322. Can Siblings Force The Sale Of An Inherited Property In Florida?

Sell My House In Florida

We buy houses in Florida. If you or your siblings owned an inherited property in Florida, the big question is whether or not you can sell it. That’s important to know because selling an inherited house can be a complicated situation amongst siblings. When one person inherits a house or property, the decision-making process is fairly simple. But if two or more siblings inherit a house together, that opens up all kinds of potential problems, especially if the relationship is already strained. Ideally, all of the siblings would come together to agree on the same decision, but anyone who has a brother or sister knows that’s not how it often works. Unfortunately, siblings sometimes find themselves working against each other with a decision like whether or not to sell an inherited property. We are your local Florida home buyers and we offer cash for houses in Florida.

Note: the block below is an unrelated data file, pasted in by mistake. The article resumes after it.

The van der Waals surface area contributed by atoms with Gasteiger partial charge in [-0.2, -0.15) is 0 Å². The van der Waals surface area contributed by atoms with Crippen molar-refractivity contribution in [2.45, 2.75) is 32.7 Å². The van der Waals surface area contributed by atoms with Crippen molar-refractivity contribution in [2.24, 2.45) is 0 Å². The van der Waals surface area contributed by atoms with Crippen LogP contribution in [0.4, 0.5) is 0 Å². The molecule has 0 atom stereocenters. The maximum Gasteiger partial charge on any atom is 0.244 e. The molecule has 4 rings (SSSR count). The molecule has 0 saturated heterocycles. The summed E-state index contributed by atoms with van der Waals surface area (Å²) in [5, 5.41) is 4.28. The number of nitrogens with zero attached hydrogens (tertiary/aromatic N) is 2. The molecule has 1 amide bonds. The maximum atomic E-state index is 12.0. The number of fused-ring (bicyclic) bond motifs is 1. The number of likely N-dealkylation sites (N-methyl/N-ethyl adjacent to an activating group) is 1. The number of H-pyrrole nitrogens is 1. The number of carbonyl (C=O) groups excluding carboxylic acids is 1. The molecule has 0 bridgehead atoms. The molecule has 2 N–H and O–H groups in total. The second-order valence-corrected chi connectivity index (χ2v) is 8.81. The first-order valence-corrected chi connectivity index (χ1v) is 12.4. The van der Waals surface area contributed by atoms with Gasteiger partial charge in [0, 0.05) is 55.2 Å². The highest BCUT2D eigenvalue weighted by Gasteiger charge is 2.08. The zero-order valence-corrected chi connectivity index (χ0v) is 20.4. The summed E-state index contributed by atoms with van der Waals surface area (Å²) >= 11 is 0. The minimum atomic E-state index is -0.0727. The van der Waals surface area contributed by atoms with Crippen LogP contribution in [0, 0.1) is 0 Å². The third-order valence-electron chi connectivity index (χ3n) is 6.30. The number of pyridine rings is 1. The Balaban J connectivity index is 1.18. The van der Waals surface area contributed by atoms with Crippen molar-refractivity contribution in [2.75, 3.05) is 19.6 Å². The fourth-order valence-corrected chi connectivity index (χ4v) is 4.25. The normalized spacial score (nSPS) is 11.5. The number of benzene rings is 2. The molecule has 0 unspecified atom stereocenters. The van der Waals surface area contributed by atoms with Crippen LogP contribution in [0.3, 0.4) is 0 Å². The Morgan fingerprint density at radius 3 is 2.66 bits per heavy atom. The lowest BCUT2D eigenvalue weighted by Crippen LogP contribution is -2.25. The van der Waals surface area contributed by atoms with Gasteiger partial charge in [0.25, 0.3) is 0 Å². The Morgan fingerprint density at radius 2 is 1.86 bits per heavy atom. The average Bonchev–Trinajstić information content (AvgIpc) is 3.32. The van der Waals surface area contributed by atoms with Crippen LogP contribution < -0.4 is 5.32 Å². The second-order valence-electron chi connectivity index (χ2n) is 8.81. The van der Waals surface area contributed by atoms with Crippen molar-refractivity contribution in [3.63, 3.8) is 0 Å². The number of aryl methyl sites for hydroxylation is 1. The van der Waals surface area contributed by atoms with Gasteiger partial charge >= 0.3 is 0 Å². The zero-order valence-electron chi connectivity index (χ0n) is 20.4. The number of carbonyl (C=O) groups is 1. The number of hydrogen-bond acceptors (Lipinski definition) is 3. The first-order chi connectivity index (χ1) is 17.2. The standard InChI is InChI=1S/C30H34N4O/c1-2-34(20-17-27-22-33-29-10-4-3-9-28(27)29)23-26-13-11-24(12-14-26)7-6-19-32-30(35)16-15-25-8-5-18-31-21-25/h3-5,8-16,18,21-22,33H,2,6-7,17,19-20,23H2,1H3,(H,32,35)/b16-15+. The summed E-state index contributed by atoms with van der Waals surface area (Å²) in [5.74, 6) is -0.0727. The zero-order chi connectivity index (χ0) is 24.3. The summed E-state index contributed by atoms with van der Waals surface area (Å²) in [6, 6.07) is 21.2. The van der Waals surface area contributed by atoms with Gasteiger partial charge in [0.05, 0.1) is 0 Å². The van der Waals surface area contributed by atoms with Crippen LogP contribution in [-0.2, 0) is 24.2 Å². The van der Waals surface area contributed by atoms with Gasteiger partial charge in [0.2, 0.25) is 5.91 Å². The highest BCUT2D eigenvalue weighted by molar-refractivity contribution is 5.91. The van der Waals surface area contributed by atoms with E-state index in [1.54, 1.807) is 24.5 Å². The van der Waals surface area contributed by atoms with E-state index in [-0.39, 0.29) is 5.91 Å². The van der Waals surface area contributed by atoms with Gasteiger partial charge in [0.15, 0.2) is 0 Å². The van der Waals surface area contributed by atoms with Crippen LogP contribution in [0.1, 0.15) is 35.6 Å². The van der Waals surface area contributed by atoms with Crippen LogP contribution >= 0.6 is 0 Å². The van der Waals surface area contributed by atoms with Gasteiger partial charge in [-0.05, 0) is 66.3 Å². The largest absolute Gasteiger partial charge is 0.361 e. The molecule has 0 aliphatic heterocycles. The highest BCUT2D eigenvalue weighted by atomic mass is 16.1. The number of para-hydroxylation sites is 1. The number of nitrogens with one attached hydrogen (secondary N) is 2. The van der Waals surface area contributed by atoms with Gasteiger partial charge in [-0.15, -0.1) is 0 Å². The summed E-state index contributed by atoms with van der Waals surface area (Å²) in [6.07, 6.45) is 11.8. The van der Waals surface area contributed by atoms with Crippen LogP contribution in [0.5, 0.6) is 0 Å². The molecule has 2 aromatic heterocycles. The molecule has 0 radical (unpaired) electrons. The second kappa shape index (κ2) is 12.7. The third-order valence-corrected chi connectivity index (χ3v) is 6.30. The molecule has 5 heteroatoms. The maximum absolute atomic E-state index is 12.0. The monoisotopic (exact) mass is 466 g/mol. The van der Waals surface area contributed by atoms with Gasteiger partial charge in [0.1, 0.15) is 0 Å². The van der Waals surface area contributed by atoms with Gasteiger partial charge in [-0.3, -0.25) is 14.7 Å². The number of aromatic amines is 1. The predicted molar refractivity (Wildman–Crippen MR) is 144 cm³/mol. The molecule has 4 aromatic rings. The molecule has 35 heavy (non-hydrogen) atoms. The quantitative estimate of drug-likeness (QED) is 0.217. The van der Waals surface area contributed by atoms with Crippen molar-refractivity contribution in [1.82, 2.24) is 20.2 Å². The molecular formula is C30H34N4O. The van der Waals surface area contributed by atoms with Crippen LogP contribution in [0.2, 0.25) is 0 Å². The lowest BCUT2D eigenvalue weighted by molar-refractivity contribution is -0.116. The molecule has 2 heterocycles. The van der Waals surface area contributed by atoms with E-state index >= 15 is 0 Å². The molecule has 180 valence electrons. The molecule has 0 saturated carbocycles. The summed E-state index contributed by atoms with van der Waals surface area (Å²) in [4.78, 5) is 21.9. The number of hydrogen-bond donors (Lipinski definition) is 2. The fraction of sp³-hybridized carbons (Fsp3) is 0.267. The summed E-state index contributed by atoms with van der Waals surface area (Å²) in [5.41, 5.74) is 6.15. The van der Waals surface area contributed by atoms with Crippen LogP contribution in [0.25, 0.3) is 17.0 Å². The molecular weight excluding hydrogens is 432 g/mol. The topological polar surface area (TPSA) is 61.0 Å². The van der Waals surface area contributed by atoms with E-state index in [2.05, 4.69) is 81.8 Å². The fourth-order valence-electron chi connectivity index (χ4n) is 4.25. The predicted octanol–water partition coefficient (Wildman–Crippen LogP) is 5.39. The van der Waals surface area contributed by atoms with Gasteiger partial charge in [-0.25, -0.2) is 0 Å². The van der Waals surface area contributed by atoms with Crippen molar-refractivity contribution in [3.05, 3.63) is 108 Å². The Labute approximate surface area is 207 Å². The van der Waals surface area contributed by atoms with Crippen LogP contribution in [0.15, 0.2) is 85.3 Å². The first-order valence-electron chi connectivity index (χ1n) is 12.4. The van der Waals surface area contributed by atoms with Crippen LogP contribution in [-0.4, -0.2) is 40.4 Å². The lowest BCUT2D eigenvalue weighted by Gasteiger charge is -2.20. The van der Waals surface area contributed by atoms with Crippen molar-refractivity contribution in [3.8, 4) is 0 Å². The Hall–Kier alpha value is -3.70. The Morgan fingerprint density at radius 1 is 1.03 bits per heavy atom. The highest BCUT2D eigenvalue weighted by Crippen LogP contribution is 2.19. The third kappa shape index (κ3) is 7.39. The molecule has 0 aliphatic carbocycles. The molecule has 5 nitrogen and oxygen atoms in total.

There are many scenarios that can present problems for you. What if one of the siblings wants to live there but another wants to sell it off? What if both siblings want to live in the house but only one of them can? What if everyone wants to sell but they’re not on the same page about the timing? There are more ways it can all play out, all of which require smart maneuvering to balance emotions and finances. 

If you and your siblings have inherited a Florida house but are unable to come to a consensus about what to do with it, there are some options to consider. Even if you find yourselves at an impasse, there are options that can help move a sale forward. Let’s take a closer look at whether or not siblings can force the sale of an inherited property in Florida.

Selling An Inherited Property When You Have Siblings

Probate sign, stack of papers and gavel

You’ll Have to Go Through Probate Regardless

If you and your siblings decide to sell a Florida house or property you’ve inherited, you are legally required to go through the probate process. Depending on the property’s value, you may be able to move for summary probate or you might have to go through the full process. 

Summary administration is a shortcut that many Florida estates have been able to use in these cases. If the death of the decedent happened over two years ago, or all the property equals less than $75,000, you can qualify for summary probate, which is a lot less hassle and time.